Steele Guitar

With more than 85 Top 10 singles to his credit, 60+ million spins of his songs and a spot in the Nashville Songwriters Hall of Fame, Jeffrey Steele can do whatever he wants. He could ride a personal hovercraft to every Kenny Chesney beach party or throw models-only soirees in the owner’s suite at every Taylor Swift stadium concert. But what does he do? He writes clever, bone-hard country songs that would have been smash hits in decades past and gathers together nine of his top drawer musician friends to breathe life into them. And then, to our immeasurable pleasure and honor, he brings said ensemble to a little stage like ours in Nashville’s backyard. And I could say a similar thing about Robben Ford. He’s not a household name, but in the world of classy theaters, performing arts center and blues/jazz venues, he’s the man. Neither of these gifted guys needed to do it, but they did. They bookended this week’s Music City Roots, making a journey from steel guitar to real deal guitar that left me and our team and our audience swooning.

Keith Bilbrey and Jim Lauderdale returned on this snowy, bitter February night after lighting out for a couple of different music festival Caribbean cruises (a business we’re still wondering why we didn’t get into). Jim sang his fabulous and restful “Whisper” to get the show underway, surrounded by the many instruments and amps that would convey the Sons of the Palomino’s magic. When that band took the stage, with Steele up front in a blue rhinestone Nudie-style jacket, they fired up that polished but loose perfection that’s made Nashville studios the envy of the world. It sounded like a great record. Opener “Authentic” was a boot scooting grinder that lived up to its title. The two harmony vocalists, almost invisible behind all those guitarists, piped up strong on a two-stepping song about runnin’ round and comin’ back. Jeffrey really showed his vocal versatility on a power ballad called “When Lonely Calls,” cha-chinging the big money note in the chorus a half dozen times. And there was a diesel-powered trucker song too. It was all spectacular, but I want to tip the MCR cap especially to Paul Franklin, arguably the greatest steel guitar player alive. I was right near him as he played with his usual lyrical delicacy and surging power, and it was like seeing a magician make doves appear from a matchbox.

Stomping, hollering electrified folk music has its own niche in today’s Americana, and the Underhill Family Orchestra of Mobile, AL brought that feeling this week. Streaked in Apache war paint, they didn’t come off as ferocious so much as celebratory and lusty as they coaxed everyone to join in on the refrain “Come on, let’s go!” Then they painted pretty sunset colors with mandolin tremolo on “Tumbleweeds and Kale.” They got more tender on the guitar arpeggio driven “Hackamack” and they sang rave up gospel with a take on “Down By The Riverside.” With up to five voices at once, they orchestrated a fine set.

We went from full stages with lots of gear to one guy seated center stage with lots of gear. I mean GEAR. More pedals and pads and keyboards and loopers and sound generators than maybe have ever surrounded any one musician on MCR. In the hands of some, this conglomeration of toys could become a giant self-indulgent mess. But this was Zach Deputy and he’s a name you need to remember. He made loops with his breath and his guitar. He programmed drum and percussion beats on the fly. And he played his six-string through gear that made it sound like a bass or an electric jazz fusion axe or and even a whole horn section. It had stunning groove but what it really had was the soul and fluidity and rhythmic energy of Zach’s voice. The guy’s a bear-like, always smiling bearded guru who’s honed not just his musicianship and his facility with all those buttons, he’s a commanding, enthralling performer who’s layering folk rock over his first love, Calypso and Soca music. He was like Taj Mahal with a big computer. That’s not something I knew we needed but yes we did, according to the rousing standing ovation.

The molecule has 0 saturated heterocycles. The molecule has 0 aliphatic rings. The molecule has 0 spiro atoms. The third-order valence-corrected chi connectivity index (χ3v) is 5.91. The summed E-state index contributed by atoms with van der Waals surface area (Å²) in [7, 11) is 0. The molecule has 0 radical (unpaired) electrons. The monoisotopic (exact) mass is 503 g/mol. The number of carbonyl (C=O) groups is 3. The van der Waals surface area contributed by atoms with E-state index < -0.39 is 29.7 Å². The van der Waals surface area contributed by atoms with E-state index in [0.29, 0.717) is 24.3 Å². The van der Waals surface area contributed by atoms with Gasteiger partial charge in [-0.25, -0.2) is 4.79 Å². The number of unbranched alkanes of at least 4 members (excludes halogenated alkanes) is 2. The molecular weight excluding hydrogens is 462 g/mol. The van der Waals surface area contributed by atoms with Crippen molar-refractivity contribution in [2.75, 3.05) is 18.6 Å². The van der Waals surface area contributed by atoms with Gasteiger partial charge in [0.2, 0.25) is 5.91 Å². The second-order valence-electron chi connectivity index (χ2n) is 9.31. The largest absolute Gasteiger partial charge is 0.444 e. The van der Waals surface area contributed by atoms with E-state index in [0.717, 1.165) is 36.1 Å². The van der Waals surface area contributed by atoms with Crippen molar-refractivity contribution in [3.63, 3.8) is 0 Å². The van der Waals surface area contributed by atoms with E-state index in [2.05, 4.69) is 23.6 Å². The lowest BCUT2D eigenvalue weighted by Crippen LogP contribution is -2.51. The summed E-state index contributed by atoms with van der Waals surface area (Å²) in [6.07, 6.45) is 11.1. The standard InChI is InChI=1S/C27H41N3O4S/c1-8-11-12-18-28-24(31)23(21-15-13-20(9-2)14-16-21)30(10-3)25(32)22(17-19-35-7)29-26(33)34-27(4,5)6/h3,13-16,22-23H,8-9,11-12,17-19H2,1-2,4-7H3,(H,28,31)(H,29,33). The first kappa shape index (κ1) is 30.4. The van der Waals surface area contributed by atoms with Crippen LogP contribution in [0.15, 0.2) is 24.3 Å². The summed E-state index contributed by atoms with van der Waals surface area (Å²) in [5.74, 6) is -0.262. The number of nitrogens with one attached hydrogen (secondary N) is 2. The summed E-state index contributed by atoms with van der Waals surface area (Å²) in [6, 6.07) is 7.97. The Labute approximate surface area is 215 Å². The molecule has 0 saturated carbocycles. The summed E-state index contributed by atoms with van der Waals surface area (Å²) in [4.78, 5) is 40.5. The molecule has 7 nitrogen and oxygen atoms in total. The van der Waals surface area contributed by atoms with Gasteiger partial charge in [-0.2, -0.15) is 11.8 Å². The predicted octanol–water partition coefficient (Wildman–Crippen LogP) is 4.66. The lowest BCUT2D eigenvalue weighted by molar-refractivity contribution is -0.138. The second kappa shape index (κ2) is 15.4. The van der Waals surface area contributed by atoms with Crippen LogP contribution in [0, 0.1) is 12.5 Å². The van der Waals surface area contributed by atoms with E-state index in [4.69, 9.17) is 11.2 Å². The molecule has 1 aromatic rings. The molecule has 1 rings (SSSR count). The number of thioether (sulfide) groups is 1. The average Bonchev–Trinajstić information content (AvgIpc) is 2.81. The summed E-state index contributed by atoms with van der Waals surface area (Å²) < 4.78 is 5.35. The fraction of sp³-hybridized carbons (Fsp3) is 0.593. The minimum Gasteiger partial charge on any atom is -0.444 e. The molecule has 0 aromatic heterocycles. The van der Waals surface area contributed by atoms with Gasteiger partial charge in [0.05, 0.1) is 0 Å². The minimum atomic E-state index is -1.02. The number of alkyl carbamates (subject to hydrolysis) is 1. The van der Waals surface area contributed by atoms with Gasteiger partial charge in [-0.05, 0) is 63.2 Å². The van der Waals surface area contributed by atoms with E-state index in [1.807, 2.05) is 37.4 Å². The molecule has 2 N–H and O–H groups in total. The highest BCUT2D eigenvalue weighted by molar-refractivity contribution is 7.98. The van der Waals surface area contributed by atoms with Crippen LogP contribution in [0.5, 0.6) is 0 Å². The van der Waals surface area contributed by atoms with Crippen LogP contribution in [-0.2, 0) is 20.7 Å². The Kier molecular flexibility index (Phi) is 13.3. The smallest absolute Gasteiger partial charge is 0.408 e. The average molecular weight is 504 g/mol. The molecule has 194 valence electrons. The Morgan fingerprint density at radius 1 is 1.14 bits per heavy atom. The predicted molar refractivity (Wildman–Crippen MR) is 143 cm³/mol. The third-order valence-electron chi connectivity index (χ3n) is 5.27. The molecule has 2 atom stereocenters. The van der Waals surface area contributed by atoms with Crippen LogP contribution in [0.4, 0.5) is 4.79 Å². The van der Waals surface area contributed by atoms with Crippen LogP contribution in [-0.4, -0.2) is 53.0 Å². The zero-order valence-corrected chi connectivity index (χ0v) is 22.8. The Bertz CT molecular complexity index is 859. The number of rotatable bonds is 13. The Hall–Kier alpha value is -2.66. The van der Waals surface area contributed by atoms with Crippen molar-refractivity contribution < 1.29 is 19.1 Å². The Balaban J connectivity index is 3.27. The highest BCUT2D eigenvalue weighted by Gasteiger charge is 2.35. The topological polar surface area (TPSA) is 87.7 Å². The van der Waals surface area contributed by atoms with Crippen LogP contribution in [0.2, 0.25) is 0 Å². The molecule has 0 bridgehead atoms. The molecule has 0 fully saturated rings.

Robben Ford did a wonderful job describing his approach to his music in our chat room prior to his set, calling it a blues foundation blended with self-taught harmonic depth. He sure put that to the test in the final set of the night, with a guitar attack that rocked hard while striking unexpected color tones and beautiful dissonances. In another sign of his sophistication, his songs had a plan. “Midnight Comes Too Soon” traveled from a greasy blues riff to a patient, quiet conclusion that pulled us to the edges of our seats to hear the details. Ford has a splendid, companionable voice that feels somewhere between Sonny Landreth and Oliver Wood. He sang in funkier vein on a visually funny song “High Heels and Throwing Things” and then came my favorite of the set and his new album, the sparkling, moody “Rose of Sharon” that brings new harmonic tensions to an old form. Ford did all this by the way in the efficient format of a power trio, with Brian Allen laying down perfect electric bass and the wonderful Wes Little on drums. Both those guys got expansive solo time during the set, further lending to the jazz-wise vibe.

Ford wrapped with an original instrumental shuffle that paid homage to the great Texan Freddie King. Then Lauderdale returned with the night’s musicians for a Nashville Jam on Jimmy Reed’s “Big Boss Man.” That consummate professionalism was on display again. All in synch. All the parts and solos immaculate. These people amaze us. They can do whatever they want, and we’re beyond glad that they share it with us

Craig H.

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